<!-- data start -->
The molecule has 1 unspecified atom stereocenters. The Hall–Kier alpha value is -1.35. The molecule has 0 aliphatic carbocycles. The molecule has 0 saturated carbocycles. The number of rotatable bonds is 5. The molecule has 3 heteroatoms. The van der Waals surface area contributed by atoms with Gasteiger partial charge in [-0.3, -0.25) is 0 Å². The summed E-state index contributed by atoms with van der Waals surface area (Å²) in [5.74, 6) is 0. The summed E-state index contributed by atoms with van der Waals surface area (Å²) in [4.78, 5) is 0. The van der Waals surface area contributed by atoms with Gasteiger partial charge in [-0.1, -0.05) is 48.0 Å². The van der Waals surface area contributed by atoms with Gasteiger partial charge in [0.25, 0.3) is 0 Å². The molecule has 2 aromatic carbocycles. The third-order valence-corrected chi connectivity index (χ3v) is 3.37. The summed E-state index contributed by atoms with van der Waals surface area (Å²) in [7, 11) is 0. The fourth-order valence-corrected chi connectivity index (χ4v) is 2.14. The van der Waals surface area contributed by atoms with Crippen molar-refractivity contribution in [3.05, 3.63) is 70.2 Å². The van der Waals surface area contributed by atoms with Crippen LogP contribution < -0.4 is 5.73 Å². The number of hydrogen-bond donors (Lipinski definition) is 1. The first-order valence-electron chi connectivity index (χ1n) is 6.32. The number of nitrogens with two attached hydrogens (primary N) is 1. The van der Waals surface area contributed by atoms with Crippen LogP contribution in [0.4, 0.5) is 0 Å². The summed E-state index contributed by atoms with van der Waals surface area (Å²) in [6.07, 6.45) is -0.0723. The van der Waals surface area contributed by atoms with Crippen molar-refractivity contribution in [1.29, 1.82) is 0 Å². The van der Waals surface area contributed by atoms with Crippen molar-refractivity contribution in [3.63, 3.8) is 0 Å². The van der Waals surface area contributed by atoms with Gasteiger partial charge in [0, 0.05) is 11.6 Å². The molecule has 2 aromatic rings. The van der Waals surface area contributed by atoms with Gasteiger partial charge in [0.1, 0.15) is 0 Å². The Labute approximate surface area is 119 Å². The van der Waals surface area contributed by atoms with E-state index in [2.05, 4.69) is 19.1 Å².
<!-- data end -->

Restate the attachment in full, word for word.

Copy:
The molecule has 1 unspecified atom stereocenters. The Hall–Kier alpha value is -1.35. The molecule has 0 aliphatic carbocycles. The molecule has 0 saturated carbocycles. The number of rotatable bonds is 5. The molecule has 3 heteroatoms. The van der Waals surface area contributed by atoms with Gasteiger partial charge in [-0.3, -0.25) is 0 Å². The summed E-state index contributed by atoms with van der Waals surface area (Å²) in [5.74, 6) is 0. The summed E-state index contributed by atoms with van der Waals surface area (Å²) in [4.78, 5) is 0. The van der Waals surface area contributed by atoms with Gasteiger partial charge in [-0.1, -0.05) is 48.0 Å². The van der Waals surface area contributed by atoms with Gasteiger partial charge in [0.25, 0.3) is 0 Å². The molecule has 2 aromatic carbocycles. The third-order valence-corrected chi connectivity index (χ3v) is 3.37. The summed E-state index contributed by atoms with van der Waals surface area (Å²) in [7, 11) is 0. The fourth-order valence-corrected chi connectivity index (χ4v) is 2.14. The van der Waals surface area contributed by atoms with Crippen molar-refractivity contribution in [3.05, 3.63) is 70.2 Å². The van der Waals surface area contributed by atoms with Crippen LogP contribution < -0.4 is 5.73 Å². The number of hydrogen-bond donors (Lipinski definition) is 1. The first-order valence-electron chi connectivity index (χ1n) is 6.32. The number of nitrogens with two attached hydrogens (primary N) is 1. The van der Waals surface area contributed by atoms with Crippen LogP contribution in [0.4, 0.5) is 0 Å². The summed E-state index contributed by atoms with van der Waals surface area (Å²) in [6.07, 6.45) is -0.0723. The van der Waals surface area contributed by atoms with Crippen molar-refractivity contribution in [1.29, 1.82) is 0 Å². The van der Waals surface area contributed by atoms with Crippen molar-refractivity contribution in [3.63, 3.8) is 0 Å². The van der Waals surface area contributed by atoms with Gasteiger partial charge in [0, 0.05) is 11.6 Å². The molecule has 2 aromatic rings. The van der Waals surface area contributed by atoms with Gasteiger partial charge in [0.1, 0.15) is 0 Å². The Labute approximate surface area is 119 Å². The van der Waals surface area contributed by atoms with E-state index in [2.05, 4.69) is 19.1 Å².